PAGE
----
The outputs of Kenya’s agricultural sector, if targeted as a raw material for use by industry, could easily transform the country into an upper-middle-income economy in one generation.
The potential to turn millions from peasants to suppliers of industry is enormous, and perhaps the surest way of achieving broad-based sustainable economic development.
Agriculture employs more than 65 percent of the population, which makes it a critical sector that can stimulate massive economic growth across the country with even a modest increase in average incomes of the workers.
Since 2002, when the NARC government took power to the current Jubilee administration, trillions of shillings have been spent on infrastructure projects as key enablers of the economy. Alot of effort has also been put in trying to address the ease of doing business through simplifying licensing, tax and other bureaucratic bottlenecks.
It is now time to make these investments work, by focusing on the one sector of the economy that sustains two out of every three Kenyans.
Both livestock and crop farming can yield massive returns for the economy, but only if these are properly linked to trade and industry and we see agriculture beyond being a source of food security only to being a source of industrial raw materials that can be transformed into manufactured goods within Kenya and exported to the rest of the world.
I will give a few practical examples of agricultural sub-sectors that could be the basis for the creation of multi-billion shilling industries in about a decade or less.
The textile sector tops this list. Garments from our export processing zones (EPZ) are one of the largest export items to the United States, accounting for close to $400 million sales a year. Whereas there has been significant growth in the export of garments over the years, the bulk of the fabric used in EPZs is imported and therefore the local value addition is largely in cutting and stitching. There is an opportunity to develop cotton growing to then support a larger local textile industry that can substitute the imported component within the garments value chain. This would create significant income opportunities for cotton growers in the more marginal parts of the country, ginneries and textile industries and even open a window for Kenya to be a major fabric exporter to the rest of the world.
Another example where there is opportunity for industry to have broad-based impact is in developing the local juice industry to create a differentiated tax policy that gives an advantage to juices processed from locally made juice concentrate as opposed to imported concentrate. This would encourage local manufacturers to contract farmers to grow fruits such as mangoes, passion and citrus for use in juice concentrate manufacturing. A key economic advantage here is that these fruits are grown largely by small scale farmers, who are the majority in the country. Kenya would then have an opportunity to export juice concentrate internationally and packaged juice to the regional markets and provide a high quality and reliable market to our small holder farmers.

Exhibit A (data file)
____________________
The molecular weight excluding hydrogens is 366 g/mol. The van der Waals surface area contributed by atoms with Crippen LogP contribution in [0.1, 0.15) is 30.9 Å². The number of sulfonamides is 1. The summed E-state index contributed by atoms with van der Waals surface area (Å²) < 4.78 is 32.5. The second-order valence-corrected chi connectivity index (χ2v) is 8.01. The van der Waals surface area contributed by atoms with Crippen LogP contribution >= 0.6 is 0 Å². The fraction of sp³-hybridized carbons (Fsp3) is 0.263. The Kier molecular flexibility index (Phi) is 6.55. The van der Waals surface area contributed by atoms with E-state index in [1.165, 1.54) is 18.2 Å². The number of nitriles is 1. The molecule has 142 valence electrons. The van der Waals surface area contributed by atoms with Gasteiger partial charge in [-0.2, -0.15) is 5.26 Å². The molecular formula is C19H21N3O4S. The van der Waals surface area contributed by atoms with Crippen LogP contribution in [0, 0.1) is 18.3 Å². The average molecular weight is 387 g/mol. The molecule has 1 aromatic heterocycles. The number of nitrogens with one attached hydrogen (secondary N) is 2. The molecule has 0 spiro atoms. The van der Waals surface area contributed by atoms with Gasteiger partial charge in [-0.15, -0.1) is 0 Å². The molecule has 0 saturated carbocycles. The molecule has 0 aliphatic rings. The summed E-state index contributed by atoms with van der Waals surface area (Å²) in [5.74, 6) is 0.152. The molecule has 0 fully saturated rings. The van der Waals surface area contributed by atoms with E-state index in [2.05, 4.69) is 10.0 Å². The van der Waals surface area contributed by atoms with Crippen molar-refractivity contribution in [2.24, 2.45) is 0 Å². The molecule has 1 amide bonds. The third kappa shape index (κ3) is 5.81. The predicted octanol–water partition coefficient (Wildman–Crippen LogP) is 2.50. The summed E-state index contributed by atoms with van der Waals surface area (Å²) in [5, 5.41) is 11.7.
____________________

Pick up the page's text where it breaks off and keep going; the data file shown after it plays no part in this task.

The alcohol industry poses another big opportunity for industrialising Kenya’s agriculture. Kenya has a big opportunity to grow sorghum for both local beer manufacturers and for the export market. Considering that the bulk of our un-utilised agricultural land is in semi-arid areas that are suitable for sorghum production, Kenya has a big comparative advantage in the production of sorghum-based brews for local, regional and international consumption. The opportunity for the country to become a global base for the production of sorghum-based brews presents a huge potential to gainfully employ many households and open significant chunks of marginal land that is currently not economically utilised. I could go on and on with examples in other sectors such as livestock, leather products and pyrethrum value chains.
There is therefore need for deliberate policy initiatives that work on creating greater linkages between agriculture and manufacturing and to focus our trade negotiations on getting market access for those sectors where we can secure global markets for manufactured products that have significant backward linkages and that therefore have a significant impact on the welfare of the majority of Kenyans.
There is also need for our tax policy to support the competitiveness of Made in Kenya products and the process of Making in Kenya and to encourage domestic value addition as opposed to the importation of finished goods. To determine the optional tax policy there is need for us to compare our value chains to those of our regional and international competitors and ensure that the taxes and levies that have been imposed within our value chains are not undermining the competitiveness of our products.
The incremental consumer demand that would be created by employees of the agricultural sector, the better flow of quality raw materials to the manufacturing sector and the demand for manufactured agricultural inputs such as fertilizer, which can also be locally manufactured, would have enormous multiplier effect on the economy.
Given the attractiveness of Kenya as an investment destination, its port, its airport, its internal transport logistics, investment in power, well trained human capital, its relatively well developed private sector and ease of access to finance relative to other African countries, the incremental productivity that would be created from this co-ordinated approach would go a long way in ensuring the realisation of the Big Four and Vision 2030 blueprints.
The writer is Group CEO, Centum Investment Company Plc Group.